Mega-Banks Move Up on Fortune Global 500
It’s a sad commentary that while 96 smaller banks have been allowed to fail through July 16 of this year, and 140 failed last year, the country’s four mega-banks moved closer to the top on the recently released Fortune Global 500 list.
This year’s list of the world’s 500 largest corporations appears in the July 26, 2010 issue of Fortune magazine. Scanning the list last evening, I was shocked to see just how far up the list the four mega-banks moved since last year.
Ranking 37 in 2008, Bank of American ranks 15 in 2009
Ranking 49 in 2008, JPMorgan Chase ranks 25 is 2009
Ranking 39 in 2008, Citigroup ranks 33 in 2009
Ranking 141 in 2008, Wells Fargo ranks 46 in 2009
BofA’s major move up is due largely to its rushed acquisitions of Countrywide Financial, America’s largest mortgage lender, and Merrill Lynch. Chase got its boast by acquiring Washington Mutual, the country’s largest savings bank, at a bargain basement price. And Wells Fargo’s giant leap forward is the result of its acquisition of Wachovia which had acquired the 285-branch World Savings in May, 2006.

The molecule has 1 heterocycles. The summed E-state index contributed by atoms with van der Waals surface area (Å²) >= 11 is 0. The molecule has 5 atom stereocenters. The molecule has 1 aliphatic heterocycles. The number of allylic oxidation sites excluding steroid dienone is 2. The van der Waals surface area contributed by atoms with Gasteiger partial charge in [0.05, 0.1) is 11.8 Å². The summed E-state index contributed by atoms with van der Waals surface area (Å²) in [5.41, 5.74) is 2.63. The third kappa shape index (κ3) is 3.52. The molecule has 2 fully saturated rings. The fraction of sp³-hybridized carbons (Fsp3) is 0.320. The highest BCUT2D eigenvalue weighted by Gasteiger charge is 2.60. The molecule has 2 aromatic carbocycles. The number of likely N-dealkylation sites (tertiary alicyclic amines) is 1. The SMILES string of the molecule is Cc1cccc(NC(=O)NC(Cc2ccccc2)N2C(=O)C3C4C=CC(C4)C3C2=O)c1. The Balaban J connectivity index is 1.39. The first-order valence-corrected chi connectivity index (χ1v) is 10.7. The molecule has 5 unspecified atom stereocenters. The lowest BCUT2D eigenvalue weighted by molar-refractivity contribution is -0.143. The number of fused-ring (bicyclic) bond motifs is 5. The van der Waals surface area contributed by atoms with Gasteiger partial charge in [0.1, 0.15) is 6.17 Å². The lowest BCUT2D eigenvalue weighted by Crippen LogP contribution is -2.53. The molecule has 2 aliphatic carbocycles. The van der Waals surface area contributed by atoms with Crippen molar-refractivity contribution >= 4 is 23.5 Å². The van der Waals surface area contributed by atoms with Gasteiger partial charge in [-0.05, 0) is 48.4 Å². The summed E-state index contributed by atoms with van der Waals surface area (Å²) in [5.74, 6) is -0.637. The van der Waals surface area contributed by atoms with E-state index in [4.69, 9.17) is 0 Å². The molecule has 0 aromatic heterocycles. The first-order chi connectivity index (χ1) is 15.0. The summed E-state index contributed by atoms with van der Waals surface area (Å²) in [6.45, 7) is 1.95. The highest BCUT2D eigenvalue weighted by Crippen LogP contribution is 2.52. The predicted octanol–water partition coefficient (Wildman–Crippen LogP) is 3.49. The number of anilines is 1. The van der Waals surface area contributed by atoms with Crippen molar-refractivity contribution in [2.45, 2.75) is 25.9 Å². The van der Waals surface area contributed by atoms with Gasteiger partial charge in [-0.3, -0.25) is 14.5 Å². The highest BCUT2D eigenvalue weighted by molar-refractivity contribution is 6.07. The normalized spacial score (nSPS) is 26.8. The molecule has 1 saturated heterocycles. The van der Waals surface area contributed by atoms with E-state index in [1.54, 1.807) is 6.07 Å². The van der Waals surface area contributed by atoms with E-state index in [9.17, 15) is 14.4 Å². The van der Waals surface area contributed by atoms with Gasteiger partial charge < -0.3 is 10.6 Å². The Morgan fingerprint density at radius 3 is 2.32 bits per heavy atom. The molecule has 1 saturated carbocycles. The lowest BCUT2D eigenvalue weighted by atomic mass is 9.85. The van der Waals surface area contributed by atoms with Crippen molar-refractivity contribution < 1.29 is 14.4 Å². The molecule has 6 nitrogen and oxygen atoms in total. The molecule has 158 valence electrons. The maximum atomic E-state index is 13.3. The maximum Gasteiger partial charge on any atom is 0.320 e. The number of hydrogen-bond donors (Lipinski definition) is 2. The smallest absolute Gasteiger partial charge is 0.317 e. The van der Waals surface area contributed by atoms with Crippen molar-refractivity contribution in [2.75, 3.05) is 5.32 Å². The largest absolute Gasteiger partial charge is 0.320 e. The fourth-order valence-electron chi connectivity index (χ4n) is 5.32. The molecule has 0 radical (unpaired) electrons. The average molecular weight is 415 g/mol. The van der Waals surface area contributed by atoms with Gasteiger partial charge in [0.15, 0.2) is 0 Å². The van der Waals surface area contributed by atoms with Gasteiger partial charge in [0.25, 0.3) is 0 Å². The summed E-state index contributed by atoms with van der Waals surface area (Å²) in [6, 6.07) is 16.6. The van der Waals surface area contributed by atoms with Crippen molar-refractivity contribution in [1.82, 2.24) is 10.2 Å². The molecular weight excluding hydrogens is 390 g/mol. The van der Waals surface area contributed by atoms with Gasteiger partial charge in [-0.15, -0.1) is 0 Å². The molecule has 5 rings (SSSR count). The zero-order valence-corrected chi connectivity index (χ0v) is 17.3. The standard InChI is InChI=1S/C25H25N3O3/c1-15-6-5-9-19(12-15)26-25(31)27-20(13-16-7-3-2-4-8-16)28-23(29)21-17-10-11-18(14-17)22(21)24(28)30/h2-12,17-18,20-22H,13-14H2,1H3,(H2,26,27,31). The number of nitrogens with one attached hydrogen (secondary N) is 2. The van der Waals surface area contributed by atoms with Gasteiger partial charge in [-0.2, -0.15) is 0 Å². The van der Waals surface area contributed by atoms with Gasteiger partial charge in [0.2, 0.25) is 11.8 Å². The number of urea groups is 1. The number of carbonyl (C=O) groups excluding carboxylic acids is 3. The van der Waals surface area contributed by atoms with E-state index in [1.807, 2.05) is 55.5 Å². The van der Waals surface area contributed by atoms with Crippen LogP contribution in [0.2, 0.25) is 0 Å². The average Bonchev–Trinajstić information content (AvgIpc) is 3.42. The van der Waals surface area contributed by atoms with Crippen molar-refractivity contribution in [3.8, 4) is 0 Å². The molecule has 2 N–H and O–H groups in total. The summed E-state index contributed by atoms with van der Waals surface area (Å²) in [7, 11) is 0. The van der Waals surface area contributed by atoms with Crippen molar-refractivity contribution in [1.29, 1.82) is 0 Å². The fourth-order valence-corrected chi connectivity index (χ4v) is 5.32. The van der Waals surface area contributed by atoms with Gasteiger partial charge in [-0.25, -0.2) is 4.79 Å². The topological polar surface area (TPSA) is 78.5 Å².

Wachovia was originally headed to Citibank and only a last-minute higher bid from Wells Fargo prevented Citibank from capturing its prey. Had Citibank prevailed, its move up the Fortune Global 500 list would have been even greater.
Unlike the other three mega-banks, Wells Fargo does not have a large securities trading operation. In fact, despite its number four position among the four mega-banks, Wells is the country’s largest consumer bank.
It wasn’t until I was near the bottom of the list that I came across two other domestic banks.
Ranking 483 in 2008, U.S. Bancorp ranks 443 in 2009
Not on the list in 2008, PNC Financial ranks 451 in 2009
What we have in America is a banking oligopoly at the top with a few smaller regional banks in the middle and a mass of small community banks and credit unions at the bottom. And this mass continues shrinking as a result of aggressive FDIC closures.
Fortunately for our community banks and credit unions, these mega-banks don’t spend the multiple billions of dollars on consumer advertising as does their retail brethren on the Fortune Global 500 list.
As you might expect, #1 on the list this year is Walmart followed by three oil companies and Toyota.